Voter Intimidation Is Illegal. Here’s What Else You Need to Know About It.

What should you do if you see voter intimidation? Step one: Report it to a poll worker. (Graphic by COURIER; image by AP Photo/David J. Phillip)

What should you do if you see voter intimidation? Step one: Report it to a poll worker. (Graphic by COURIER; image by AP Photo/David J. Phillip)

By Lara Grant

October 14, 2020

Voter intimidation is illegal in every state across the country. Here’s how you can spot it and do something about it.

Voter intimidation is not new, but with President Trump’s call for his supporters to “go into the polls and watch very carefully” during the first presidential debate, civil rights and voting rights advocates have urged people to remain vigilant about voter intimidation. 

While poll watchers—people whose purpose is to ensure that their party has a fair chance of winning an election—are legal, any form of voter intimidation is not. To become an actual poll watcher, a person must receive approval from state officials to monitor a particular polling place on behalf of a candidate. 

No state allows for candidates to direct large groups of supporters to monitor polling locations. And issuing such a call—without state approval—could lead to situations more akin to voter intimidation than election monitoring. 

But voter intimidation can take numerous forms and there are plenty of legitimate questions about what, exactly, it is. Read on for examples of voter intimidation and what to do if you witness or are the victim of voter intimidation.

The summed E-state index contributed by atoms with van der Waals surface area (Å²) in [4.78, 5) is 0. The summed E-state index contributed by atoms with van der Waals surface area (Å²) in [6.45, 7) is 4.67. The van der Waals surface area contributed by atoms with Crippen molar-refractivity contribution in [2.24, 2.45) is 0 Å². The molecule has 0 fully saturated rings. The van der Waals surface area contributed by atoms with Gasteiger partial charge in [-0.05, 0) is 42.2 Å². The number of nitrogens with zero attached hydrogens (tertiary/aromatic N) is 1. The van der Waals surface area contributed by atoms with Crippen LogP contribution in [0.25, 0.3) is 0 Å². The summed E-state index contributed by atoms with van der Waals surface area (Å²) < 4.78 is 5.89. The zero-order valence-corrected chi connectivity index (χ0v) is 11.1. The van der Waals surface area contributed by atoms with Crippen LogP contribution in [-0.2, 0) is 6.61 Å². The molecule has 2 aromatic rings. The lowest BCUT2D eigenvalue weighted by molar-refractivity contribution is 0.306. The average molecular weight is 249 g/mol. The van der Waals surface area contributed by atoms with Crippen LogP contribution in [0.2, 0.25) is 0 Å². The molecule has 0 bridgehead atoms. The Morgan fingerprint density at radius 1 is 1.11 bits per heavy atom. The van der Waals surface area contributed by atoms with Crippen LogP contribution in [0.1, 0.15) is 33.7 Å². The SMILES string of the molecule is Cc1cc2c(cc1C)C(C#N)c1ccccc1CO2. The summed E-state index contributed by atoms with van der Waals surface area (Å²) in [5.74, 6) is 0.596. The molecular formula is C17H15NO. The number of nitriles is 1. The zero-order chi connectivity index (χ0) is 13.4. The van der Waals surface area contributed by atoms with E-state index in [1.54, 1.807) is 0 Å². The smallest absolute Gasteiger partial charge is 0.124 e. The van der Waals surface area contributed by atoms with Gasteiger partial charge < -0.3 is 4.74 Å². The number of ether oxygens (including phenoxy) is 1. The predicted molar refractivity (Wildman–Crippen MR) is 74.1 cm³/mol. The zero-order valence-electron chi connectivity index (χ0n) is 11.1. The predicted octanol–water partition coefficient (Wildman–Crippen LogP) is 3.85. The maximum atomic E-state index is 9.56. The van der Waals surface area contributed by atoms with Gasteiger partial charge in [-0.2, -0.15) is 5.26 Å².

What Is Voter Intimidation?

There are several types of voter intimidation, which we’ve detailed below, though all have the goal of either preventing a person from voting or having an effect on how they vote. 

Is Voter Intimidation Illegal?

Yes, it is illegal and against federal law to intimidate, threaten, coerce, or attempt to intimidate, threaten, or coerce any other person for the purpose of interfering with their right to vote or to vote as they may choose. Violators are subject to a fine, imprisonment, or both.

What Are Some Examples of Voter Intimidation?

Examples of voter intimidation include aggressively questioning voters about their eligibility to vote due to perceived citizenship or criminal record; falsely representing oneself as an election official; spreading false information about voter requirements (such as language or testing requirements); looking over people’s shoulders while they’re voting; and using threatening language in or near a polling place.

Who Is Typically Targeted by Voter Intimidation Efforts?

The ACLU and the Brennan Center for Justice both note that voter intimidation is often directed at non-English speakers and voters of color. To reiterate: These efforts to disenfranchise voters are illegal—if you are a registered voter, you have the right to vote. See below to find out what to do if you are a victim of voter intimidation.

What Should I Do If I See Voter Intimidation? How Should I Report Voter Intimidation?

If you see or are subject to voter intimidation, you should alert a poll worker immediately and call the Election Protection Hotline at 866-OUR-VOTE (866-687-8683) or 1-888-VE-Y-VOTA (for Spanish) to get help. If you are threatened with violence, call 911. Also be sure to report anything suspicious or intimidating to your local election office.

Is There a Voter Intimidation Hotline? 

The voter intimidation hotline is officially called the Election Protection Hotline, mentioned above. Again, the number is 866-OUR-VOTE (866-687-8683) or 1-888-VE-Y-VOTA (for Spanish). You should immediately report any voter intimidation to a poll worker, the Election Protection Hotline, and your state’s local election office.


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